The four classical elements date back to the 5th century BCE. In the fragmentary writings that survive from Empedocles he established , among other things, the four roots (later elements) as Earth, Air, Fire and Water, and that these roots (or elements) are associated with specific gods: Hera, Zeus, Hades, and Nestis (Persephone), respectively.
These associations had complex geographical and mythical attributes which are rarely (if ever) taken into consideration. They don’t specify mystic sexual or gender-based properties inherent in the elements themselves, but rather describe mystic attributes relevant to these specific divine couples. (For more on Empedocles and the establishment of the four classical elements, I recommend Peter Kingsley’s Ancient Philosophy, Mystery, and Magic: Empedocles and Pythagorean Tradition.)
Taken out of context, the elements often get (mis)classed as: Earth/female, Air/male, Fire/male, Water/female. This tradition has become entrenched in modern occultism, and it is patently absurd.
If we take a surface reading of gender stereotypes as presented, they make little sense. Is the person the fiery temper represented by nurturing Earth or deep water simply because she’s female? Must the practical labourer who’s held the same job for so many decades be viewed as intellectual air or fiery inspiration, simply because he has a penis?1 It simply doesn’t hold up, and never really has.
We can still make use of the elemental associations in light of what they represent, for example:
- Earth – fertile, steadfast, practical
- Air – intellectual, remote, changeable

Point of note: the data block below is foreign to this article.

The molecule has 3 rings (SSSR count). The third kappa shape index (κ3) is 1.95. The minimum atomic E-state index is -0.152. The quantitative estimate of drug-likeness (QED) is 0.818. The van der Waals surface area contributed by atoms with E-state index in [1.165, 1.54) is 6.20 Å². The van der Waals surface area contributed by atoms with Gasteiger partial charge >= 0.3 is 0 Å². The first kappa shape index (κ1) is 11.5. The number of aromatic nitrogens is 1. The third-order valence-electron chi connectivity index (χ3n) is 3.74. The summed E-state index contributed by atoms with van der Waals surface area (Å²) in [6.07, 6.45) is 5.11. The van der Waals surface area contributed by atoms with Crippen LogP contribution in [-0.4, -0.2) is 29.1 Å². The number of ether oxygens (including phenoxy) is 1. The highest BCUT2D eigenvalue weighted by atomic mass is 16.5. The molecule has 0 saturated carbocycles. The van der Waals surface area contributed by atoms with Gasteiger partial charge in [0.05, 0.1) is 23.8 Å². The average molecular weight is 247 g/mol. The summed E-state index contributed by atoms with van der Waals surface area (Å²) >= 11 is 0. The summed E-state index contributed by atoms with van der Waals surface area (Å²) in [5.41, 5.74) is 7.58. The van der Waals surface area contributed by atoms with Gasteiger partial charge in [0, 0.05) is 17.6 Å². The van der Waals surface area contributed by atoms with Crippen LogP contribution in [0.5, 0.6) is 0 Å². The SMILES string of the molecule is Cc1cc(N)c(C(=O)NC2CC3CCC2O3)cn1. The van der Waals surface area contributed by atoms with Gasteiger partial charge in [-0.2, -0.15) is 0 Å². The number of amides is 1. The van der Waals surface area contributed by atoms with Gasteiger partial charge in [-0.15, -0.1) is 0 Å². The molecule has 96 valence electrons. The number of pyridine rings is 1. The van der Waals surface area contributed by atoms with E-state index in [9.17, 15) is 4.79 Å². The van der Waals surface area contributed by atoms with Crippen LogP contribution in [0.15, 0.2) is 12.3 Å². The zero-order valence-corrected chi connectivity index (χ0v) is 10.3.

- Fire – passion, inspiration, transformation
- Water – emotional, nurturing, hidden
and various esoteric attributes, but we need not pretend these associations must be attributed to binary gender conventions.
This topic arose in part due to a comment made2 on the previous piece, “Sexism in contemporary occulture,” the commentator was making a point about gender associations in Chinese Medicine, and the polarity of yin and yang. While I remain unconvinced in the wisdom of ascribing binary attributes to all things, I find this especially unhelpful in gender assignments, and particularly in regards to occult subjects. It doesn’t translate that negative/positive, passive/active, shady/sunny are all sides of the same coin, and it makes even less sense when we attribute gender to them.
Objects are no more imbued with mystical power than abstract concepts. The sword or wand ought not represent “male energy” (whatever that is) due to a faint phallic resemblance; there are no physical resemblances between a chalice or pentacle that suggest “femininity” (whatever that means). There are more relevant – and more potent – concerns inherent in the symbolism without forcing genders upon them.
Do we lose anything by dropping these arbitrary gender distinctions? I don’t think so. Instead, consider what we stand to gain.
First published on Plutonica.net 17 February 2010.
Image credit: erix!